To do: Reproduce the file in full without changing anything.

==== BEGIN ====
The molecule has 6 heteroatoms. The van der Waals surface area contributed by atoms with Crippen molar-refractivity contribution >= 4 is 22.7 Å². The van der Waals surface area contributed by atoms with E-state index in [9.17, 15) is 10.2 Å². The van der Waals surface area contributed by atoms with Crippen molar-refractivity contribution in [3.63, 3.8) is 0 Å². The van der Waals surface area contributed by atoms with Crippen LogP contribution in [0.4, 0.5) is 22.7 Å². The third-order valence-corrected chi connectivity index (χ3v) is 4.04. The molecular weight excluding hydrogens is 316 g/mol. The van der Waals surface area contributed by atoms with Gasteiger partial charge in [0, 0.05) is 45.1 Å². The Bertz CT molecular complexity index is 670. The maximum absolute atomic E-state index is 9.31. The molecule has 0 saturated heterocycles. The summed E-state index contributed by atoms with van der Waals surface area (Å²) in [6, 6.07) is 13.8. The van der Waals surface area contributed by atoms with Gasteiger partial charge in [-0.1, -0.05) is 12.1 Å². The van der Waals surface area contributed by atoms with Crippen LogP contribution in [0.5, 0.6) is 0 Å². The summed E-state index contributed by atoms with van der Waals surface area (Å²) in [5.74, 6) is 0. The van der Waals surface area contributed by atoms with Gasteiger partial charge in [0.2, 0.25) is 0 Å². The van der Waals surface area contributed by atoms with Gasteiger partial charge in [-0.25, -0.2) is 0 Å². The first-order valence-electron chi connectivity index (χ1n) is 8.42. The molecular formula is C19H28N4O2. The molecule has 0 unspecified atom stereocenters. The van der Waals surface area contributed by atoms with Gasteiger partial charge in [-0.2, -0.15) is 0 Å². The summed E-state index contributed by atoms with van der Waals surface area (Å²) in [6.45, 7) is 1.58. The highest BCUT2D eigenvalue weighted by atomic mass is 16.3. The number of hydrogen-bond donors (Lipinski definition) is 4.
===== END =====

The molecule has 6 heteroatoms. The van der Waals surface area contributed by atoms with Crippen molar-refractivity contribution >= 4 is 22.7 Å². The van der Waals surface area contributed by atoms with E-state index in [9.17, 15) is 10.2 Å². The van der Waals surface area contributed by atoms with Crippen molar-refractivity contribution in [3.63, 3.8) is 0 Å². The van der Waals surface area contributed by atoms with Crippen LogP contribution in [0.4, 0.5) is 22.7 Å². The third-order valence-corrected chi connectivity index (χ3v) is 4.04. The molecular weight excluding hydrogens is 316 g/mol. The van der Waals surface area contributed by atoms with Gasteiger partial charge in [0, 0.05) is 45.1 Å². The Bertz CT molecular complexity index is 670. The maximum absolute atomic E-state index is 9.31. The molecule has 0 saturated heterocycles. The summed E-state index contributed by atoms with van der Waals surface area (Å²) in [6, 6.07) is 13.8. The van der Waals surface area contributed by atoms with Gasteiger partial charge in [-0.1, -0.05) is 12.1 Å². The van der Waals surface area contributed by atoms with Crippen LogP contribution in [0.5, 0.6) is 0 Å². The summed E-state index contributed by atoms with van der Waals surface area (Å²) in [5.74, 6) is 0. The van der Waals surface area contributed by atoms with Gasteiger partial charge in [0.2, 0.25) is 0 Å². The van der Waals surface area contributed by atoms with Gasteiger partial charge in [-0.25, -0.2) is 0 Å². The first-order valence-electron chi connectivity index (χ1n) is 8.42. The molecular formula is C19H28N4O2. The molecule has 0 unspecified atom stereocenters. The van der Waals surface area contributed by atoms with Gasteiger partial charge in [-0.2, -0.15) is 0 Å². The summed E-state index contributed by atoms with van der Waals surface area (Å²) in [6.45, 7) is 1.58. The highest BCUT2D eigenvalue weighted by atomic mass is 16.3. The number of hydrogen-bond donors (Lipinski definition) is 4.